February 24, 2017

As a journalism professor, Louise Kiernan often talks with her students about jobs. On Thursday, she talked with her investigative journalism class about her own new job in investigative journalism.

Kiernan, an associate professor and head of the social justice and investigative program at Medill School of Journalism at Northwestern University, was named the first editor in chief of ProPublica Illinois earlier this week.

“My students are actually really excited,” she said in an interview Thursday. “and I’m sure they are going to come knocking on the door pretty soon, too.”

Kiernan, who has taught at Medill since 2010, spent 18 years as a reporter and editor at the Chicago Tribune before that. Kiernan’s work earned her a Pulitzer Prize as part of the staff in 2001 for explanatory reporting and a Pulitzer nomination in that category the same year. She always thought she might head back into the newsroom if the right opportunity came up, Kiernan said.

And with ProPublica’s first regional newsroom, it did.

“This kind of work just feels so new and exciting and full of possibility,” she said.

Kiernan spoke with Poynter about leaving academia, the ecosystem of Chicago journalism and why she’s an optimist about the business.

What have you’ve learned going from a big legacy newsroom into a J-school?

I think the biggest thing I’ve learned from being in journalism school, and probably the most unexpected, is optimism. I am surrounded every day by these young, smart, talented, enthusiastic young people, and they are literally the future of our profession. They are the people who are gonna go out and do it, and when I spend time with them, I feel really good about what’s gonna happen. In fact, just last week, two of our recent grads both won Polk Awards for investigative journalism. I’ve been here long enough now that I’m starting to see my students go out into the world, and I’m starting to see the work that they do, and it makes me feel positive.

It’s one of the things that I really like about ProPublica. There is that same sense of optimism and energy about building something new.

Tell us about why you’re making this move, your current gig seems really cool. It’s not often I talk to journalists who lead with optimism.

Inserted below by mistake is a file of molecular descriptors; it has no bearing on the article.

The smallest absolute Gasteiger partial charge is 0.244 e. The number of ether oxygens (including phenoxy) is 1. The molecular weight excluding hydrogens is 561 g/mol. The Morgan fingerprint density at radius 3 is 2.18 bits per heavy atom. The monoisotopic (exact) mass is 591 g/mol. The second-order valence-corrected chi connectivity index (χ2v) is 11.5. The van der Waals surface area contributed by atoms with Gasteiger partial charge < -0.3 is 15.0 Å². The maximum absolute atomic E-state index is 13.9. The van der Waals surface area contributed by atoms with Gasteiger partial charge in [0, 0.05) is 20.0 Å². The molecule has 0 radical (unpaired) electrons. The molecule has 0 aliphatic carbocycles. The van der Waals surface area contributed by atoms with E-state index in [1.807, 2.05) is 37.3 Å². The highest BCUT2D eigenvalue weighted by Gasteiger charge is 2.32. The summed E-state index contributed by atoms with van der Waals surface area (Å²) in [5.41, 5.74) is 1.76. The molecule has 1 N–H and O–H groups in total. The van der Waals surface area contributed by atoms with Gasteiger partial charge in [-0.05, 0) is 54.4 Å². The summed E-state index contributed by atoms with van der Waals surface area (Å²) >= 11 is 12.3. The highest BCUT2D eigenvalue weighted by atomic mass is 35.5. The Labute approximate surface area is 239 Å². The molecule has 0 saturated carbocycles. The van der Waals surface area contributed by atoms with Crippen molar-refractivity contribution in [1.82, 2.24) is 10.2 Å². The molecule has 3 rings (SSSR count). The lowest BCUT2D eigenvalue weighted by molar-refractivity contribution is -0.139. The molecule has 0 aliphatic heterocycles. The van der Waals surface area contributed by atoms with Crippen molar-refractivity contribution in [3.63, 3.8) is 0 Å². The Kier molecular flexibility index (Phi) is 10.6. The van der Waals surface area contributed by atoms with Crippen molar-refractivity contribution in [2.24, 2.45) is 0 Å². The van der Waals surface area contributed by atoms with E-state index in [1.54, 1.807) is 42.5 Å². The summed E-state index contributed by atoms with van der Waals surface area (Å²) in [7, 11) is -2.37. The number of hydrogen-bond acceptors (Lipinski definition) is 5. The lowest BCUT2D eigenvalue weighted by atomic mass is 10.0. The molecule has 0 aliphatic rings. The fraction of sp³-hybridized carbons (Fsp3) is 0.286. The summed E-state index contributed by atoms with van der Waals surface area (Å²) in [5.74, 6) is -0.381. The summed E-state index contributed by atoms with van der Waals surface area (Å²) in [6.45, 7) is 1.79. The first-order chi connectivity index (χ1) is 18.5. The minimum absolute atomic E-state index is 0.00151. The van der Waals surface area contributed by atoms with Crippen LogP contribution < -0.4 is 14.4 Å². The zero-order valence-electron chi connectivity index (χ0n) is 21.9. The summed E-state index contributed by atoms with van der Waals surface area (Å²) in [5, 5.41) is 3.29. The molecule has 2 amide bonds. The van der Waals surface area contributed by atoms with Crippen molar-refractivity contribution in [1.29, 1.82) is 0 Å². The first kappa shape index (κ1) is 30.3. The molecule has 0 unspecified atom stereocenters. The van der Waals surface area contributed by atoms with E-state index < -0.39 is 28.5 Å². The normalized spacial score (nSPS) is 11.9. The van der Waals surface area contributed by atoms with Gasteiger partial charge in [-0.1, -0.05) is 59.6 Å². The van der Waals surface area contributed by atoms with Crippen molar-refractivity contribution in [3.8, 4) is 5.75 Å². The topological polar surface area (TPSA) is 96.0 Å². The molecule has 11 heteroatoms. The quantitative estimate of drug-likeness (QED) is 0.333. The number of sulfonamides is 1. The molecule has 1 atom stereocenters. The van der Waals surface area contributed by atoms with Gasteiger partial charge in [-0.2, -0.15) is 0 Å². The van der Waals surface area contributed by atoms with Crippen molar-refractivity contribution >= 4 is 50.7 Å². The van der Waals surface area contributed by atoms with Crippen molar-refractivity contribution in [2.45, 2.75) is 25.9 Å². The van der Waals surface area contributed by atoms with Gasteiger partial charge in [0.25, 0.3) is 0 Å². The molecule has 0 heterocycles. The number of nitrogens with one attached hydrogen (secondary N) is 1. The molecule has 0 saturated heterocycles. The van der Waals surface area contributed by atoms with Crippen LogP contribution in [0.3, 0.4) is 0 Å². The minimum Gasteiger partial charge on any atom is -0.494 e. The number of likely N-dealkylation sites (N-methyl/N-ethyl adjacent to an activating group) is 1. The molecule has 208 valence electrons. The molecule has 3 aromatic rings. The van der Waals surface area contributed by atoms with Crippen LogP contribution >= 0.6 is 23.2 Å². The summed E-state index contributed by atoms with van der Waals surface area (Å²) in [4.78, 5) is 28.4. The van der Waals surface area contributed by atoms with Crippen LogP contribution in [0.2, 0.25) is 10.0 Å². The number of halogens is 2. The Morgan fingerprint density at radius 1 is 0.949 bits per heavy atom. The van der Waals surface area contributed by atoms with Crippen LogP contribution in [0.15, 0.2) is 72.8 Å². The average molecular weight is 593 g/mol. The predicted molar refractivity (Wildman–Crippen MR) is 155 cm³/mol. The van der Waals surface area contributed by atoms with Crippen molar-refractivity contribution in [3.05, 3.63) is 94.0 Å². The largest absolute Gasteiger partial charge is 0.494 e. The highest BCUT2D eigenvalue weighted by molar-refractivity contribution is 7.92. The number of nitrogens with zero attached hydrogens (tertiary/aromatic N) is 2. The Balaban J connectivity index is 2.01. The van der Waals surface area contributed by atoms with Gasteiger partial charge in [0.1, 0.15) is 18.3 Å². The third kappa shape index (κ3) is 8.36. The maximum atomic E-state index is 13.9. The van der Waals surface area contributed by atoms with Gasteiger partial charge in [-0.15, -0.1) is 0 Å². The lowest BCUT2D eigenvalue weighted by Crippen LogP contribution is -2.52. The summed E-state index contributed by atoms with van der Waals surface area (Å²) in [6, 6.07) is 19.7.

I do have a really cool gig here, and I wasn’t actually looking to leave it. I’ve never wanted to be that professor who stands up in front of the room and tells a bunch of boring war stories and talks about how great things were 30 years ago when everyone was clacking on typewriters and smoking.

I always, in the back of my head, thought I’d go back into a newsroom if the right opportunity came along, but that’s pretty rare. But then this did come along, and it really was the perfect opportunity and a really rare chance. How often do you get to start something?

What will you bring with you to ProPublica Illinois?

I think because I’ve lived and worked in Chicago as a journalist for 25 years, I know the great work that’s done here and I’m also fortunate enough to know a number of the people who produce it. So I feel like I have great respect and understanding for the journalism world here, and I think that’s also something I hope to bring into the ProPublica Illinois newsroom.

How has journalism changed in Chicago during your career?

Obviously the legacy newsrooms here have faced an enormous number of challenges, and I think have continued to do remarkable work given that reality and will continue to do remarkable work.

One of the hopes I have is ProPublica can help contribute to that. One of the things that I’ve seen in particular through my experience here at Medill through helping to build the social justice nexus is there’s this thriving environment of journalism here happening in small organizations, in community outlets and with independent journalists, so part of the reason I think I am optimistic about journalism is I think there are also these elements of growth. There are these pockets of great work happening everywhere.

This is ProPublica’s first regional newsroom. How do you think it will be like ProPublica proper, and how will it be different?

I think the real answer to that question will probably play out with time because we’ll be figuring that out as we go. One of my good friends in Oak Park owns the School of Rock. What has made her business successful is the energy and vision that she and her staff have and their community and connection to the community. So I think in my ideal world, ProPublica Illinois will be a place where people work who have a great passion and connection to this region.

I know you haven’t started yet, but do you have any thoughts about where funding will come from once you’re up and running?

We are just getting started, so I don’t really have any details to offer as part of that. The social justice news nexus that we run as part of our Medill program is grant-funded on a much smaller scale, so I have some familiarity with that world.

What have you heard anecdotally about support for ProPublica Illinois?

I think there is a great hunger to support this kind of work right now, so I think it’s a really great time to be talking to people about supporting journalism.

Support high-integrity, independent journalism that serves democracy. Make a gift to Poynter today. The Poynter Institute is a nonpartisan, nonprofit organization, and your gift helps us make good journalism better.
Kristen Hare teaches local journalists the critical skills they need to serve and cover their communities as Poynter's local news faculty member. Before joining faculty…
Kristen Hare

More News

Back to News